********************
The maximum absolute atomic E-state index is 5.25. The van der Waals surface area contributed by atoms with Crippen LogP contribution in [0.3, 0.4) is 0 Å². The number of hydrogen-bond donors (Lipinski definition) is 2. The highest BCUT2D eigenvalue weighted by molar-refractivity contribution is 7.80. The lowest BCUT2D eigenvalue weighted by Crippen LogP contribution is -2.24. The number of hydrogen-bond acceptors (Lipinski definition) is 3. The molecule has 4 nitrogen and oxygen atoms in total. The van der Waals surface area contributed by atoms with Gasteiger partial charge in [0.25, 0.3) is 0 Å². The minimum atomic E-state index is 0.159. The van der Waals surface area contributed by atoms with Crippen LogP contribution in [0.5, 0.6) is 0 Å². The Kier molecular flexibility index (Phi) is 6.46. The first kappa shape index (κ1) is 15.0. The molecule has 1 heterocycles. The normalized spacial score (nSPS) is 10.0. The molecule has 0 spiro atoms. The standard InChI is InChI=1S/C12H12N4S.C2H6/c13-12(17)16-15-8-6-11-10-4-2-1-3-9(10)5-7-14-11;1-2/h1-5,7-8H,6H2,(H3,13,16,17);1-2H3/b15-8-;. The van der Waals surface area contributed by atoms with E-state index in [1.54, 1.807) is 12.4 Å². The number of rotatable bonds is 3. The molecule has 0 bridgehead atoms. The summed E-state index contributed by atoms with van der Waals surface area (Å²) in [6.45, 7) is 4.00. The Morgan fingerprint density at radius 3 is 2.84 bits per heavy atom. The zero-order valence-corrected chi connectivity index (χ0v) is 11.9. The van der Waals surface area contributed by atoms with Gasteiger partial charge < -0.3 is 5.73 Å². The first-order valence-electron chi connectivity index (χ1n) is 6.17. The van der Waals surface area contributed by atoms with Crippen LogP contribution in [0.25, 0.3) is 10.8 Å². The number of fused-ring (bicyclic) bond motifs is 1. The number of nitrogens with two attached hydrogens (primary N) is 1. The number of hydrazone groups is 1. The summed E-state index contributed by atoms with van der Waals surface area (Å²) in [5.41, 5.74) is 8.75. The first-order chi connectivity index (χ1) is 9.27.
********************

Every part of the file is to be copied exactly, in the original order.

The maximum absolute atomic E-state index is 5.25. The van der Waals surface area contributed by atoms with Crippen LogP contribution in [0.3, 0.4) is 0 Å². The number of hydrogen-bond donors (Lipinski definition) is 2. The highest BCUT2D eigenvalue weighted by molar-refractivity contribution is 7.80. The lowest BCUT2D eigenvalue weighted by Crippen LogP contribution is -2.24. The number of hydrogen-bond acceptors (Lipinski definition) is 3. The molecule has 4 nitrogen and oxygen atoms in total. The van der Waals surface area contributed by atoms with Gasteiger partial charge in [0.25, 0.3) is 0 Å². The minimum atomic E-state index is 0.159. The van der Waals surface area contributed by atoms with Crippen LogP contribution in [0.5, 0.6) is 0 Å². The Kier molecular flexibility index (Phi) is 6.46. The first kappa shape index (κ1) is 15.0. The molecule has 1 heterocycles. The normalized spacial score (nSPS) is 10.0. The molecule has 0 spiro atoms. The standard InChI is InChI=1S/C12H12N4S.C2H6/c13-12(17)16-15-8-6-11-10-4-2-1-3-9(10)5-7-14-11;1-2/h1-5,7-8H,6H2,(H3,13,16,17);1-2H3/b15-8-;. The van der Waals surface area contributed by atoms with E-state index in [1.54, 1.807) is 12.4 Å². The number of rotatable bonds is 3. The molecule has 0 bridgehead atoms. The summed E-state index contributed by atoms with van der Waals surface area (Å²) in [6.45, 7) is 4.00. The Morgan fingerprint density at radius 3 is 2.84 bits per heavy atom. The zero-order valence-corrected chi connectivity index (χ0v) is 11.9. The van der Waals surface area contributed by atoms with Gasteiger partial charge < -0.3 is 5.73 Å². The first-order valence-electron chi connectivity index (χ1n) is 6.17. The van der Waals surface area contributed by atoms with Crippen LogP contribution in [0.25, 0.3) is 10.8 Å². The number of fused-ring (bicyclic) bond motifs is 1. The number of nitrogens with two attached hydrogens (primary N) is 1. The number of hydrazone groups is 1. The summed E-state index contributed by atoms with van der Waals surface area (Å²) in [5.41, 5.74) is 8.75. The first-order chi connectivity index (χ1) is 9.27.